March 21, 2018
BLOOMINGTON, Ill. — Associate Professor of Economics and Director of the Center for Economic Education and Entrepreneurship (CEEE) at the University of Delaware Carlos Asarta, said that because of an increase in technology, times are changing, and “we need to change” in the classroom.
Asarta shared a “digital-first” approach to learning in his talk, “Teaching Digitally-Minded Students” on March 7 at the Hansen Student Center as part of the Robert S. Eckley Lecture Series in Economics.
Having served as a professor of economics for 22 years, Asarta has taught thousands of students, many of whom, he said, do not read their textbooks. But this is not unique to Asarta’s classroom. According to a survey he conducted that included students from over 50 universities, 82 percent of students admitted to never reading their textbooks.
“That is not how we function,” said Asarta, who received his master’s and doctorate degrees in economics from the University of Nebraska-Lincoln. He added that students in the survey said that Google and YouTube are the most valuable tools for learning, and textbooks are the least valuable.
Claiming that “we don’t leverage technology in the right way,” Asarta proposed a solution at Wednesday’s talk to fit the needs of this digitally-minded generation. This solution includes a blended – or “hybrid” – style of learning that combines lectures with independent learning online.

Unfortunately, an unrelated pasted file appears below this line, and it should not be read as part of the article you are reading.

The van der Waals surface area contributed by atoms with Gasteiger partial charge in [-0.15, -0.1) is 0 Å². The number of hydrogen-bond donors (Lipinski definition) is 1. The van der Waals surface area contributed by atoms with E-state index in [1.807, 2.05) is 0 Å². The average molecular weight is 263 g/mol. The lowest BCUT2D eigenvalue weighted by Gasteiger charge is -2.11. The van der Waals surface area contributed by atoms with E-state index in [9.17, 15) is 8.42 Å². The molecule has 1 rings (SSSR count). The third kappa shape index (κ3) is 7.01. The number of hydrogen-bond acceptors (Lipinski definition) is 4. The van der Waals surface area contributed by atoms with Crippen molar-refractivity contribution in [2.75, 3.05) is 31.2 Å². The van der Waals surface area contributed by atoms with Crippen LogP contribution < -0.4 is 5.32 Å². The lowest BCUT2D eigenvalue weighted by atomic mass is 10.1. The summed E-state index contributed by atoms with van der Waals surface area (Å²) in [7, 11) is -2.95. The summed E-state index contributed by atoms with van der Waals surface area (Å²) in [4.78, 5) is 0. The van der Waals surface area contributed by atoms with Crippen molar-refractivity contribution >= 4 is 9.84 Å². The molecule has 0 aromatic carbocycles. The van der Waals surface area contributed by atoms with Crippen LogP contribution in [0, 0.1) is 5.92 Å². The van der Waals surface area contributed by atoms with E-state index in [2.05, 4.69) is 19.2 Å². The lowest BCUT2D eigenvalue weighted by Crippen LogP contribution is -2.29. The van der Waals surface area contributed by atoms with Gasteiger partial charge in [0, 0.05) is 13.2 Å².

Similar to a flipped classroom, Flip-Flex is a model for blended learning that combines face-to-face learning with online learning by reducing the time students spend in the classroom by 50 percent. Asarta said that with the Flip-Flex model, students who normally have class on Mondays and Wednesdays would learn the material on their own through a series of pre-recorded videos and practice assignments on Monday, before attending class on Wednesday. After working on a variety of practice assignments, students have the option of coming to Monday’s “extended office hours” if they need further help.
“So what do we do on Wednesdays?”
Because students have already been exposed to the material, Asarta said Wednesdays will be used to answer students’ questions and practice real-world applications of the concept.
“I’ve told you the main theory, but now I have to help you apply it,” Asarta said.
According to Asarta, this style of learning is highly beneficial to students of all abilities, as they are able to learn independently through practice assessments without receiving a grade, ask questions in lecture, and apply concepts to real world scenarios. But Asarta said this hybrid approach has raised concerns from some faculty members across the country who worry that they will eventually be replaced by technology.
“We’re not going to be replaced by technology,” Asarta said, noting that the teachable environments in which students and faculty members grew up are very different. “The reality is, technology is a complement to what we do.”
The most important thing that faculty members do, according to Asarta, is change lives. Asarta, who originally entered college as a pre-medical student, said that he switched his major to economics because of his professor in microeconomics.
“He’s the reason I’m here today,” Asarta said.
Asarta said it is their ability to positively impact students that is most important for faculty members to keep in mind, especially when changes are being made in the classroom.
“We change lives. You have to be willing to let us change your life, and faculty has to be willing to try new teaching methods.”
By Vi Kakares ’20